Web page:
Friday, July 25, 2014

Learning About Myself (and My Students)

For work, we recently had to take the StrengthsFinder test. The test gives you your top 5 "talents" and those talents, plus knowledge and skills, become your strengths and can make you better at whatever you do in life (in this case, teaching).

Doing this made me think: What if my students were equally aware of who they are and what natural talents they have because of their personality? How might this shape how they work in class? And if I am aware of their talents, how might I better relate to my students? Could it make me a better teacher if I knew both my talents and my students?

Well, we're giving it a shot. And so during the 6th grade Culture/Testing Week, one of the sessions will be about personalities. I'm not actually teaching/leading it, but I helped plan it and during that process we took a variety of tests to figure out the simplest version for 11- and 12-year-olds.

We settled on the True Colors test (another version we considered and could be cool to pursue throughout the year or in future years is one my sister is trained on through her job: E-Colors).

Both tests sort people into four colors. For True Colors, it's...

  • Gold: People who are orderly, dependable, like structure. (Apparently most teachers are gold... although I am very much NOT a gold. That's my polar opposite.)
  • Blue: Sensitive, loyal, enthusiastic, empathetic people. (Based on the test, this is me.)
  • Green: Analytical, logical, intellectual folks. 
  • Orange: People who tend to be active, Competitive, Impulsive and Energetic (this was my secondary color, but only minimally over being green).

With E-Colors, it's similar but looks like this:

With this test, I am a Relating Socialiser (Blue-Yellow).  

What I like about these tests is that, first of all, colors are super easy to remember. When I did the Meyers-Briggs test a while back, it was fun and all and informative, but I can never remember the dang letters (all I remember is that I am the same personality type as Anne of Green Gables and that made me giddy as can be).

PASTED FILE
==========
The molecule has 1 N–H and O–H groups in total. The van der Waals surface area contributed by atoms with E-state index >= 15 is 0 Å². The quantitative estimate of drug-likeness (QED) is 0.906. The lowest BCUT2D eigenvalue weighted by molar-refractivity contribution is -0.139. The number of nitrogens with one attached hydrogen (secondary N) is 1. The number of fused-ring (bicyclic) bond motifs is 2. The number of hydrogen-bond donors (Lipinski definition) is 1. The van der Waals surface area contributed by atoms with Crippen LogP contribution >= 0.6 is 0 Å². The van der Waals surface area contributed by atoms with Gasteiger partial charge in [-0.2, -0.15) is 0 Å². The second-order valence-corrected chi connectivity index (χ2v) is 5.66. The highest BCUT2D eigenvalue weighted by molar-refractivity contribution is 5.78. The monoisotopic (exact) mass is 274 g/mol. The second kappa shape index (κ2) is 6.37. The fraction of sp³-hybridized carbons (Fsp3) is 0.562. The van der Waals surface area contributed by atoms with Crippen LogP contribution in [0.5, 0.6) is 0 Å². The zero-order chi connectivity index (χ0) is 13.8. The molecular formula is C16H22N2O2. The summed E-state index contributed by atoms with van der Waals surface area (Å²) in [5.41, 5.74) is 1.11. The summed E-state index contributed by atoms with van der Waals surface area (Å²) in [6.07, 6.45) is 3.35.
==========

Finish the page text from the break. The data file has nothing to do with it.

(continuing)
The second thing I like is that we've been able to find a whole lot of simple resources to use to explain basic things about each color: how they like to work, what frustrates them, what makes them happy, etc. And I think this could be really cool in helping figure out jobs/tasks for students, talking to them when they are in trouble, and just motivating them to be successful. 

It just feels so exciting! I can't wait to try putting this into action during this upcoming school year! 

Solid Gold

Curious Green

True Blue

Action Orange

Esteemed for

Being dependable

Discovering new insights

Being a good listener

Being fun and taking risks

Stressed by

Lack of order

Feeling inadequate

Feeling artificial


Highest virtue is





Key characteristics

Being prepared



Talent and skill

On the job










Primary needs

To provide stability and order; be in control

To be competent and rational

To be authentic and care for others

To be free and spontaneous

Longs for


Insights and knowledge

Love and acceptance


Strives to foster

Traditional values

Thoughtful consideration


Fun and recreation

Take pride in





Specialty is

Accomplishments and results

Research and conceptualizations



Validated by

Being appreciated

Affirming their wisdom

Acceptance of others

Achieving visible results


Authority and tradition

Facts and logic

Intuition and feelings


P.S. In case you're one who likes extra details, here's some more specifics about my color personality types: